Last year, when Sensi’s allergies became quite serious, I was outraged at the dog food companies.
I was convinced that the labeling of ingredients was sub-standard and downright evasive — what the heck good is it to me to know some mystery “animal byproduct” is in my dog’s food? That’s not an ingredient, it’s a way to legally hide ingredients.
I expressed my anger to my veterinarian and raised concerns that perhaps all this genetically modified crap — the corn that gets manipulated into tons of different ingredients and also fed to the cows and other livestock, to name just one genetically modified mess — is what’s causing allergies to be prevalent among dogs.
Calmly, he said something that’s haunted me every since:
“It’s not just the pet food industry, Karen,” he said. “We’re eating foods that have all the same sorts of issues, and it begs the question, how is it affecting our health?”
Fast forward six months: Brent and I befriend a couple who are very concerned about the state of food in America. We learn tidbits of terrifying things from them.
Fast forward another six months: Brent and I finally get Netflix. It’s changing our lives, I swear.
Last weekend, we watched the documentary Food, Inc. Last night, we watched the documentary Foodmatters.
Today, I feel totally in crisis.
Maybe I’ve been watching too many scare-you-straight documentaries, but in the past year, my concerns about food have grown from “Dog food companies need better regulation” to “Food is killing all of us, dogs, people, livestock — all of us — period.”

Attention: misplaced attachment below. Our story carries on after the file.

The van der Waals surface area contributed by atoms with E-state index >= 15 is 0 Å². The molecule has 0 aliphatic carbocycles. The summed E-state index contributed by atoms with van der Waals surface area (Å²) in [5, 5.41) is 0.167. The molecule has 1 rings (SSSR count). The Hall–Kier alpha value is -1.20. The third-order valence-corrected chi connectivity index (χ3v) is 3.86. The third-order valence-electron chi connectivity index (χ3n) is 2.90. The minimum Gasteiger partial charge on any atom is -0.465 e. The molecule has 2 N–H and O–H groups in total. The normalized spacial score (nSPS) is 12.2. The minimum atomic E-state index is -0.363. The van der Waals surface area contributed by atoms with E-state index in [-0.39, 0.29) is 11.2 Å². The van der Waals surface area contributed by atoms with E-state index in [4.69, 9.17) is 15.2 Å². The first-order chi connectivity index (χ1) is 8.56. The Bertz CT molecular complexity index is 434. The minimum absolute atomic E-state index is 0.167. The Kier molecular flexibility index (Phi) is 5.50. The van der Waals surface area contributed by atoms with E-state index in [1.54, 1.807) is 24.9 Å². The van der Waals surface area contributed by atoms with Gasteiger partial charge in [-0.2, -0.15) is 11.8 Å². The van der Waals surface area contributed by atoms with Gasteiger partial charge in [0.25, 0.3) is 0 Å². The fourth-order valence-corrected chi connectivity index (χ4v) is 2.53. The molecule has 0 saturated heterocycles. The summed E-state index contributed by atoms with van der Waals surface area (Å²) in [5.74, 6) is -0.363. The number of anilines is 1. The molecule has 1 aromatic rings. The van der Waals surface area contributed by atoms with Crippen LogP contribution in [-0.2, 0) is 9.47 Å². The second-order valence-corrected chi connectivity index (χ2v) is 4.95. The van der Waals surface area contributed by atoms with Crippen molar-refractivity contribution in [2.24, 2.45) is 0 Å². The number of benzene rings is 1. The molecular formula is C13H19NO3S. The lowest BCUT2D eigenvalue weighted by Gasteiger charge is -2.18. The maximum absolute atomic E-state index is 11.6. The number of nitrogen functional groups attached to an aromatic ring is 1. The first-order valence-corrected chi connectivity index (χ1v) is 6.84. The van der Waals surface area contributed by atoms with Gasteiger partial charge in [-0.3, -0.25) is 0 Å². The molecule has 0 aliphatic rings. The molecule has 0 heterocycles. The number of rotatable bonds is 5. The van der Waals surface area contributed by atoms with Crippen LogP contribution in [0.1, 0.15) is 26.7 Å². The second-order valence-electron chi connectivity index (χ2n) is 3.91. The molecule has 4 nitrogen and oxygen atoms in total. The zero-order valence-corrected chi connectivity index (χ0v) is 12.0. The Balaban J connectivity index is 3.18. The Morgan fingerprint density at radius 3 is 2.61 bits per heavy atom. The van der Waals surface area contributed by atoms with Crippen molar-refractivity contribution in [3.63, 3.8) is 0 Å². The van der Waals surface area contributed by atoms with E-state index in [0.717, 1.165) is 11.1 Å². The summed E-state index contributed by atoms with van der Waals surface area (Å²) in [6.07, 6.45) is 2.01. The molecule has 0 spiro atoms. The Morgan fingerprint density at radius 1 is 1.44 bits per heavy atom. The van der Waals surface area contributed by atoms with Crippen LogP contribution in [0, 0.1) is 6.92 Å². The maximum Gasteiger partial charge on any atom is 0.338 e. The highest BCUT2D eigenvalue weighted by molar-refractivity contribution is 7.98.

The most ironic thing is that the problems with our dogs seem to catch our attention more than the problems with ourselves. My cousin has experimented with an organic diet for her dog, even while she laments that it seems silly to buy expensive organic foods for her dog while she and her boyfriend can’t afford to buy organic foods for themselves.
And that’s where I’m at. I can’t afford to buy organic foods. I have a very tight grocery budget that relies heavily on corn-fed beef, starches and carbs that are full of ingredients that sound more like chemicals than food. There’s not a whole lot of choice in the matter for me. I suppose if I’m willing to skip five dinners, I could probably afford to bring home organic stuff for another five. But who can skip five dinners? Starving isn’t good for you either.
I am starting a garden this year and will be looking for heirloom plants — a.k.a., plants that aren’t genetically modified. Which, by the way, isn’t it ridiculous that there are so many genetically modified things out there that we have a specific category for those that are not? And we call them heirlooms, like they’re a thing of the past?
We’ve got it all wrong, folks. And our dogs are suffering right along with us.